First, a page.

EDIT: This question is specifically about how to communicate my actions and goals to my current employer. This question is unconcerned with the ethics of interviewing without intention of taking the job, to clarify, the ethics tag has been removed
I've been contacted about interviewing by a recruiter and I'd like to take the interview but don't really plan on leaving my current job (everyone has a price, though.) I'd like to be honest with my employer about why I'm taking Paid Time Off because A) the company I'm interviewing with may contact my current employer for reference and B) I'd like to establish a trend of interviewing once a year without anyone worrying about my loyalty.
TL:DR How do I handle informing my current employer that I am going on an interview but have no intention of leaving my current job?
I've only worked at my current company for 2 years and this company has a reputation for extremely longevity (some of my coworkers started here in the '60's) My boss seems to be a very understanding guy but management above him is very "corporate" so I'm not sure how they would react. I've considered the following options:
- Explain my intention to remain current by interviewing once a year as I have here. (perhaps also find some business guru who says its a good idea to placate the corporate types.)
- Just don't tell them where I'm going (Companies cannot require explanations of PTO in my state but I usually do so this might seem odd.)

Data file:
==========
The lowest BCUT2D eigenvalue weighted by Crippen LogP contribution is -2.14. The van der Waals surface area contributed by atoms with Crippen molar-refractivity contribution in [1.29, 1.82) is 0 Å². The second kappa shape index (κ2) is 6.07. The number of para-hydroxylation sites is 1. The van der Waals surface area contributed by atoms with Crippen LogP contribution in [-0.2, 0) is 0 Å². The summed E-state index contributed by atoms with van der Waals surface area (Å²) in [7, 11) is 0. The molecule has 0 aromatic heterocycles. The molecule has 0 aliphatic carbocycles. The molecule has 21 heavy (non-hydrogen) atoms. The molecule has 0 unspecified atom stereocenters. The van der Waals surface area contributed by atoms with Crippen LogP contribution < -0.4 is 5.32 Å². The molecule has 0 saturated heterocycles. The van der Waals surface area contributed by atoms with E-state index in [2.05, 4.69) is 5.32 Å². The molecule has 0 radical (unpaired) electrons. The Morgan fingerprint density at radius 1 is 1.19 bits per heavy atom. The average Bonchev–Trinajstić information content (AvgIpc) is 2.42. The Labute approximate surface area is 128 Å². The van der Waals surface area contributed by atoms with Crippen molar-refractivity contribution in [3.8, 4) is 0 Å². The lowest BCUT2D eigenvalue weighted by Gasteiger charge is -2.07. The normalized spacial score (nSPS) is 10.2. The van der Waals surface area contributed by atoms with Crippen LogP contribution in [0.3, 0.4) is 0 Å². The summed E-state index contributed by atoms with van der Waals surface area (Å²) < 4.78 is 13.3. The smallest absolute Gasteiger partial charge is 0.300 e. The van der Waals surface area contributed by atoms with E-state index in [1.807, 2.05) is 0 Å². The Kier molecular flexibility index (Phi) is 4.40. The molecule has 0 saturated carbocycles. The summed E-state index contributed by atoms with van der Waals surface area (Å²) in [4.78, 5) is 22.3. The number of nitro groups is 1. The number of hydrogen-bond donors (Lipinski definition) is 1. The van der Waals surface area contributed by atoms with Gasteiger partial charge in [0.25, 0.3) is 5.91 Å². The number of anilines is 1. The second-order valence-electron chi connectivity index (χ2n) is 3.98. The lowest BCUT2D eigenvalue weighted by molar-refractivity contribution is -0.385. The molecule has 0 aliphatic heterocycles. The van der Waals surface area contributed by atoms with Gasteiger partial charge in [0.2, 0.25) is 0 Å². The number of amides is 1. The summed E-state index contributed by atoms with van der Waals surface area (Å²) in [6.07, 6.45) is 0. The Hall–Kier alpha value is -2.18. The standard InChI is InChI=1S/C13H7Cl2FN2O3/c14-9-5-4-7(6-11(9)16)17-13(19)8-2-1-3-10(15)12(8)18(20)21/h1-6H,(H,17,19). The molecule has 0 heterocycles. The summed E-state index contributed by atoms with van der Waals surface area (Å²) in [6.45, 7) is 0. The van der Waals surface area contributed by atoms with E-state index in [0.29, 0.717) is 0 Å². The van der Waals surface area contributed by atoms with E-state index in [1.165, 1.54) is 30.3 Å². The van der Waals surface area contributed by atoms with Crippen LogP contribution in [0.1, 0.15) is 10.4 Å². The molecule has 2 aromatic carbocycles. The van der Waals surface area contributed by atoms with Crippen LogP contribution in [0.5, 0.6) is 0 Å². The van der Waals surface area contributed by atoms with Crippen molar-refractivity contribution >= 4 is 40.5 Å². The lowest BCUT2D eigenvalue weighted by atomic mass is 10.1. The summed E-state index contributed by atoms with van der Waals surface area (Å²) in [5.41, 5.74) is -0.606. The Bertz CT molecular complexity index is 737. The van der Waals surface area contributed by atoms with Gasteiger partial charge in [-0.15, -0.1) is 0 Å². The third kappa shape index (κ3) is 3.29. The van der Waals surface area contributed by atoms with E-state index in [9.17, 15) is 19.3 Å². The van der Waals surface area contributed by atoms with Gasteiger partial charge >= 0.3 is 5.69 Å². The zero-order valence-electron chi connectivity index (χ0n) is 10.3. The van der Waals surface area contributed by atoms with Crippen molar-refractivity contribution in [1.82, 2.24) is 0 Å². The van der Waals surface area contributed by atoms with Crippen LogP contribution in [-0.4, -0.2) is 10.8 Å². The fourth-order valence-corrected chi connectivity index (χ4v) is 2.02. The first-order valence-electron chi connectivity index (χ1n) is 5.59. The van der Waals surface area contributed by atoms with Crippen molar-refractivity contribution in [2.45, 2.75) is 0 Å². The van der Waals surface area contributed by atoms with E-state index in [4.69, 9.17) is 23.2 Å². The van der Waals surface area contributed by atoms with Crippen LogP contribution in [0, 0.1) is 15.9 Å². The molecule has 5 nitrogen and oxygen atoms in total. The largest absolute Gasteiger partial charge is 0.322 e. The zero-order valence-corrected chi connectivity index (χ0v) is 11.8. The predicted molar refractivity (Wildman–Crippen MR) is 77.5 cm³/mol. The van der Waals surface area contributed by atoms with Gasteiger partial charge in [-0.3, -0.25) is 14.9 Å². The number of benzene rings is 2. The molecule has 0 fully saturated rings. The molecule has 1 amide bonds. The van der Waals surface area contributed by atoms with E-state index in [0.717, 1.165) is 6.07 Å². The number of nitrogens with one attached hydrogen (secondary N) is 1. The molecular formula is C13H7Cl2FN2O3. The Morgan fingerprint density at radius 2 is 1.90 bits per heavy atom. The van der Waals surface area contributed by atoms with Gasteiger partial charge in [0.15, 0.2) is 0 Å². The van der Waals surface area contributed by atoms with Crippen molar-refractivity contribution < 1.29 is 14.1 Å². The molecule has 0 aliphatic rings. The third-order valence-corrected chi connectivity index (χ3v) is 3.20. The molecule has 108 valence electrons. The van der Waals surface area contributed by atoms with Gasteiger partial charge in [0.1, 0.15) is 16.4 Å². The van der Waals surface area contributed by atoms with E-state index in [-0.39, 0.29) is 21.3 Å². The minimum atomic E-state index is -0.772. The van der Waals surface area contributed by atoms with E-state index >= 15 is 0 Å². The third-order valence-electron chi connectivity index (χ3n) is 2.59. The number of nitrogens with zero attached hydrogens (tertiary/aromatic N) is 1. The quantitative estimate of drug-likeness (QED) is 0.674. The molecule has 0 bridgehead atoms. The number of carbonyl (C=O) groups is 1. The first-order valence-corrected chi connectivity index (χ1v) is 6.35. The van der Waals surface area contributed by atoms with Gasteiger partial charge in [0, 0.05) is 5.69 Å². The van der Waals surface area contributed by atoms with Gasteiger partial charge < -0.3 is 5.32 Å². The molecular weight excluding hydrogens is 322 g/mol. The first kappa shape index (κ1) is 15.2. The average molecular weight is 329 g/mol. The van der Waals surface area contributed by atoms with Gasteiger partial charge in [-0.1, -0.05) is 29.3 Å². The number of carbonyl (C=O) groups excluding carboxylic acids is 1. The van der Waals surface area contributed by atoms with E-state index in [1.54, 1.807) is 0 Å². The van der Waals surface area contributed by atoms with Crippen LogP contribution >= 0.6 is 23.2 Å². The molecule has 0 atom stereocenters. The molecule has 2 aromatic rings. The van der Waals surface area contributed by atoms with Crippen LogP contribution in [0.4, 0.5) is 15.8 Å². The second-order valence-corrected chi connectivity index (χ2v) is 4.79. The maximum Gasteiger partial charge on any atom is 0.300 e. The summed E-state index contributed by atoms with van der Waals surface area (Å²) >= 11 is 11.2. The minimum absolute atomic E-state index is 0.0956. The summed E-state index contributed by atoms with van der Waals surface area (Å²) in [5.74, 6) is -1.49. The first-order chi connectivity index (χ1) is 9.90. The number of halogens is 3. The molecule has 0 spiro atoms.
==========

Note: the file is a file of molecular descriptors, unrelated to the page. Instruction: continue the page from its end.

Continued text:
- Lie and claim I'm going to a wedding, baby shower, funeral, etc
Tell them about the interview but claim it's just because I want someone to pay for a vacation (the interviewing company will pay airfare, room, and board)
Any other ideas?
I realize that some of you will say that interviewing is a bad idea or even dishonest if I don't plan to take the job. I've already weighed and made that decision so please keep answers on topic.
A bit of background. At a company I worked for in the past there were a pair of developers who believed in going on at least one job interview a year. They did so and made their bosses (the CTO and CEO) aware of their activities. My understanding is that they were honest about the interview and insistent that it was a matter of currency: neither intended to leave the company and neither ever took job offers. It may be relevant that these people had 14 and 15 years tenure at a 16 year old hundred-million dollar company. Their loyalty was therefore virtually unimpeachable.
I am a mid-career engineer, well credentialed in a niche skill. In other words, people like me are not recruited often but are highly sought-after when the need arises. I work in the U.S. for a large corporation.